George Gavan Duffy and the legal consequences of the Anglo Irish Treaty, 1921–1923

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Thomas Mohr


George Gavan Duffy, Anglo Irish Treaty, Irish Free State, 1922 Constitution, Constituent Assembly, King, oath, Privy Council, popular sovereignty


George Gavan Duffy (1882–1951) was a signatory of the 1921 ‘Anglo Irish Treaty’. In the 1930s he enjoyed a notable judicial career and would rise to the position of President of the High Court of Ireland. This article examines a more neglected period of Gavan Duffy’s career. It focuses on his brief parliamentary career as a TD in the early 1920s and, in particular, his involvement in the creation of the Constitution of the Irish Free State. This analysis also examines the reasons for the divergence of Gavan Duffy’s position from that held by other signatories and supporters of the 1921 Treaty. By late 1922 Gavan Duffy had emerged as a determined critic of the Provisional Government and of the draft Constitution of the Irish Free State that emerged from negotiations in London. This analysis focuses on Gavan Duffy’s attempts to amend provisions of the draft Constitution that he believed went further than the strict legal demands of the 1921 Treaty. The conclusion assesses Gavan Duffy’s attitude towards the legal consequences of the 1921 Treaty and his attempts to mitigate their impact on the 1922 Constitution of the Irish Free State.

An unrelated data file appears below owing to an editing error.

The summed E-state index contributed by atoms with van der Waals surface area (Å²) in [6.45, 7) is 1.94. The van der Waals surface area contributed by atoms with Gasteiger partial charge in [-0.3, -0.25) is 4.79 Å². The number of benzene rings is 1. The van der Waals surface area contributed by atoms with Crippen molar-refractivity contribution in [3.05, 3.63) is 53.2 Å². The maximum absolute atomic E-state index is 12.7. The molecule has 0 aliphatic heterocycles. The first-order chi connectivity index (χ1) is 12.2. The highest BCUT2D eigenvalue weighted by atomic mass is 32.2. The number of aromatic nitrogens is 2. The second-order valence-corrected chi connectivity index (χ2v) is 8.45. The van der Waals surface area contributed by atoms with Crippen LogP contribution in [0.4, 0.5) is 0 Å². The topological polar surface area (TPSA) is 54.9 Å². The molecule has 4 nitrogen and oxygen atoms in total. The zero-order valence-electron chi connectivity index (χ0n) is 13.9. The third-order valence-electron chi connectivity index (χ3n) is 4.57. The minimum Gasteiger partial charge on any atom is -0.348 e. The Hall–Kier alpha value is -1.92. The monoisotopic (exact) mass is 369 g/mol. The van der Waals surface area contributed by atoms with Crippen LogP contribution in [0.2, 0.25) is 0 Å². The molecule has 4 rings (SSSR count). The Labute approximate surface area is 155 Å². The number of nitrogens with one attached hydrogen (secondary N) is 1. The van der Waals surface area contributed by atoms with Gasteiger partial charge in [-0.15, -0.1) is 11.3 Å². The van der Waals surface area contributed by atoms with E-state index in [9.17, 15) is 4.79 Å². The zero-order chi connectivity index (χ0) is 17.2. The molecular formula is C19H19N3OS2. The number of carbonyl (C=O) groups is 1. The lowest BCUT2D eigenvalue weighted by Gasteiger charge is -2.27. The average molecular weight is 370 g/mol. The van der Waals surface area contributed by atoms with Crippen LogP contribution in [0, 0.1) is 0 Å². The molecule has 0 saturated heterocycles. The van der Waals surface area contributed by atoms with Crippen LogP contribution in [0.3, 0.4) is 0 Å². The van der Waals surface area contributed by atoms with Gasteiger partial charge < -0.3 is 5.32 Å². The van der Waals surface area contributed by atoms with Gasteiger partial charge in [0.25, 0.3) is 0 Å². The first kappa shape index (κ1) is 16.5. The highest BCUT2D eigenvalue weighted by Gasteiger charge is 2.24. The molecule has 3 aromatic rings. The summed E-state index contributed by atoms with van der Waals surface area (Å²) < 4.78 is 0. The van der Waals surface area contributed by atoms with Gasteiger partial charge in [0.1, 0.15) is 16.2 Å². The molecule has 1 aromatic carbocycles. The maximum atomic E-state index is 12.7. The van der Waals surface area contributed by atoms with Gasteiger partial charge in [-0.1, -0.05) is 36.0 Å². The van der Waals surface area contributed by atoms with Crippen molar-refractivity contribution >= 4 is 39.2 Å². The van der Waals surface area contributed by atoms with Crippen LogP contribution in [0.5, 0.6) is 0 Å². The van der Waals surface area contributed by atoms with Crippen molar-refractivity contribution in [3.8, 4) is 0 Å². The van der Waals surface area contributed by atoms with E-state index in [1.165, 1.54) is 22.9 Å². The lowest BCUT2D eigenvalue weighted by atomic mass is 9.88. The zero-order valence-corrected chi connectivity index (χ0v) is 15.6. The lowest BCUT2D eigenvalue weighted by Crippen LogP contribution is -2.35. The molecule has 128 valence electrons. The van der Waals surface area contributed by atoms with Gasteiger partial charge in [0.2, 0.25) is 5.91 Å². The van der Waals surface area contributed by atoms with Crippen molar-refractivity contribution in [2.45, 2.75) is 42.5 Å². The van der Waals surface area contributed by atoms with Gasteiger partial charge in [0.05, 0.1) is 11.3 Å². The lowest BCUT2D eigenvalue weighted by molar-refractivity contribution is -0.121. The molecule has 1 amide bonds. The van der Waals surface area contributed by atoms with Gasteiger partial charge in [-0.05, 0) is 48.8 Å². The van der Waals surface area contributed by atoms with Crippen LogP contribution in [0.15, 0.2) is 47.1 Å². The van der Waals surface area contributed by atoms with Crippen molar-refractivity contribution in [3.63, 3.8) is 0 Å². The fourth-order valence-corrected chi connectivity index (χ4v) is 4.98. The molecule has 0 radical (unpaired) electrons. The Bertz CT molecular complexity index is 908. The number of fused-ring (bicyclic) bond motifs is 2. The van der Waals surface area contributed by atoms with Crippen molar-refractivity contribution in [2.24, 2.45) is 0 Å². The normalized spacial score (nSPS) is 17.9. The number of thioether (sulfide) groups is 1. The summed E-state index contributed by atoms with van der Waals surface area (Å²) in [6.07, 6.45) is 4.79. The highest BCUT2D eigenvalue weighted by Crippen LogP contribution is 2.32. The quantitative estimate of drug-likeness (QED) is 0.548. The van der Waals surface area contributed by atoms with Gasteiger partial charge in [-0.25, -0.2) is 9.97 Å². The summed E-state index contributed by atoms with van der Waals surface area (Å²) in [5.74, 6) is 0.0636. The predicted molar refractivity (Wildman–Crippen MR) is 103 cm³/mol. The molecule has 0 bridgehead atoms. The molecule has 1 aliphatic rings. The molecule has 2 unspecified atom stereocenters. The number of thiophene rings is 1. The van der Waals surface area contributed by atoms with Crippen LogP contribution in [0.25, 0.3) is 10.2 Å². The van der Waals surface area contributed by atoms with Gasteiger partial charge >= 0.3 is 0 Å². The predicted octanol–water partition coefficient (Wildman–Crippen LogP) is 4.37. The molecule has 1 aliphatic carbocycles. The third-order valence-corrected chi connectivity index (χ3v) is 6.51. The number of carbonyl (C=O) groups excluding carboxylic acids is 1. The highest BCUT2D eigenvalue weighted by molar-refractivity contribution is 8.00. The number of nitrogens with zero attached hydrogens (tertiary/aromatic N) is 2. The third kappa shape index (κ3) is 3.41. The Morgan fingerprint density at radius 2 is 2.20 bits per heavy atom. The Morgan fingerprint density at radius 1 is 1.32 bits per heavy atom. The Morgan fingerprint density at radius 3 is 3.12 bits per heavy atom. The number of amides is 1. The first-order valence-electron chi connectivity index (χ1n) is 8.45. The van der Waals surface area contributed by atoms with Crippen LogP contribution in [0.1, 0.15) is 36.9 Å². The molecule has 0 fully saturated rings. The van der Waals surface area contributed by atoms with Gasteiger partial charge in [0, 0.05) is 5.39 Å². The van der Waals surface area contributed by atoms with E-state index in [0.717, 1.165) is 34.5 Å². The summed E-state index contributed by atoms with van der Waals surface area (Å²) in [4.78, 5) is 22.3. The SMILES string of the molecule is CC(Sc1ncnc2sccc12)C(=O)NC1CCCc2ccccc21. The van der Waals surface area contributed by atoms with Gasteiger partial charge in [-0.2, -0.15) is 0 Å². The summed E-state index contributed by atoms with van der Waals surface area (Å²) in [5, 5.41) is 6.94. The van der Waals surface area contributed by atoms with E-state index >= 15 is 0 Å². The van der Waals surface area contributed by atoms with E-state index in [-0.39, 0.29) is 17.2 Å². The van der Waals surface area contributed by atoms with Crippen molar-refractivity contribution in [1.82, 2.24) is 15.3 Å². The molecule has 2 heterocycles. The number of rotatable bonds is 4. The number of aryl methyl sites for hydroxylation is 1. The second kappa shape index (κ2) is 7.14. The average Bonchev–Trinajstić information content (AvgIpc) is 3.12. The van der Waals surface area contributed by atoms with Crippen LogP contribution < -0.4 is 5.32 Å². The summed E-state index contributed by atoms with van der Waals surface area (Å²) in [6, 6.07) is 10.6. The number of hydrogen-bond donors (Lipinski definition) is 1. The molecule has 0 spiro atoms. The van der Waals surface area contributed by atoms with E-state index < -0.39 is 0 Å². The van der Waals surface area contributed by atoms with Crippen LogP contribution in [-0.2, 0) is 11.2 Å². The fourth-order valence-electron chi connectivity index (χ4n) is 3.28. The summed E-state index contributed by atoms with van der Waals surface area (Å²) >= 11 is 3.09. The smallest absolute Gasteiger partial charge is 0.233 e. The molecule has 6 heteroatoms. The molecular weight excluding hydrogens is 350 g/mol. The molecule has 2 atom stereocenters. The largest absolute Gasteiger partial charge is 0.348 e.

Abstract 133 | NILQ 74.2.5 Mohr Downloads 47